April is Financial Literacy Month, a perfect time to answer your questions about the murky world of “Alternative Investments.” These vehicles fall outside of the more commonly utilized individual stocks, bonds, mutual and exchange-traded funds. In general, they are used by large institutions, like pension funds, endowments, foundations and wealthy (“accredited”) individuals.
The Securities and Exchange Commission defines an accredited investor as anyone who earned income that exceeded $200,000 ($300,000 with a spouse) in each of the prior two years, and reasonably expects the same for the current year, OR has a net worth over $1 million, either alone or with a spouse (excluding the value of a primary residence). The SEC’s view is that these investments are risky, so retail investors seeking to put money into one of them better have ample resources and sufficient knowledge.
The cost of alternative investment pools can be steep. In general, there are two levels: two percent of assets under management, plus 20 percent of any upside gains (“two and twenty”). Those high costs often eat into the return. Additionally, alternative investments also carry “liquidity risk,” which means you can’t call the folks running your fund and ask for your money on demand as you are usually locked up for at least a few years.
Here are brief explanations of the alternative investments:
Hedge Funds: Back in the late 1980’s, hedge funds occupied a tiny corner of the investment world. They were meant to provide investors with a means to defray -- or hedge -- some of the risk that they carried in their portfolios with various financial products. Today, hedge funds have become a hodge-podge of different strategies, offering investors a way to differentiate from their more traditional assets.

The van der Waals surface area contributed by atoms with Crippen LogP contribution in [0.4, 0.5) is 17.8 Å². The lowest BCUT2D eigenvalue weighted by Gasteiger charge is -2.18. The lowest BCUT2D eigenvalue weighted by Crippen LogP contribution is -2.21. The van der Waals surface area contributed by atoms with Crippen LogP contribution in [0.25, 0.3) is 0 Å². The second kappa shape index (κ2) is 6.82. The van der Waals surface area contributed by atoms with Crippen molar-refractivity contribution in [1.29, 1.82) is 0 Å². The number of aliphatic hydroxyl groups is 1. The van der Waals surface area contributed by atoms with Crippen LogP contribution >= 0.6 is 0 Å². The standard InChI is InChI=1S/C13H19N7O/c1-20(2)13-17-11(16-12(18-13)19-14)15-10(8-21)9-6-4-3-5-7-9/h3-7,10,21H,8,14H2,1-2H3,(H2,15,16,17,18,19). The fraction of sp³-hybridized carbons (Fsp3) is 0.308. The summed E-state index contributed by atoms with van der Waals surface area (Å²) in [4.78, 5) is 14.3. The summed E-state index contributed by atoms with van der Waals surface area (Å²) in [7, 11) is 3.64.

Often touted as “market-beating,” data from Hedge Fund Research showed that last year, these funds gained just 8.5 percent on average, while the S&P 500 Index was up 19.5 percent.
Private Equity (“PE”): Investors who want to directly invest in other companies, rather than buying stock, form pools called private equity funds. The goal is to increase the value of the company either by growing it, by cutting costs or a combination of both. PE firms usually buy the whole company, using some of their own money as well as borrowed money or “leverage,” which can magnify the return on the upside, or the loss on the downside. While the private-equity fund and its investors own the company, they can receive income, but the bigger pay off occurs when the company is sold.
A recent example of private equity in the news was Toys-R- Us, which filed for bankruptcy last year and never made it out. In 2005, Toys-R- Us sold itself to private equity firms, which financed the deal with a massive amount of debt. In the end, the debt was too much to bear and the whole enterprise went belly up.
Venture Capital (VC): If PE firms often like to buy undervalued, established companies, VCs seek to fund the early stages of young companies that need money to grow. The goal is to help the company become large enough to attract the interest of a larger company that would buy it, or to go public. Either event allows the VCs to cash out.
Angel Investing: If you are confident in your ability to find a great start-up or private company, you can write a check directly and skip the PE or VC -- and their fees. Many small companies raise money through a “private placement,” which is a high-risk venture, predicated on management being able to execute their strategy.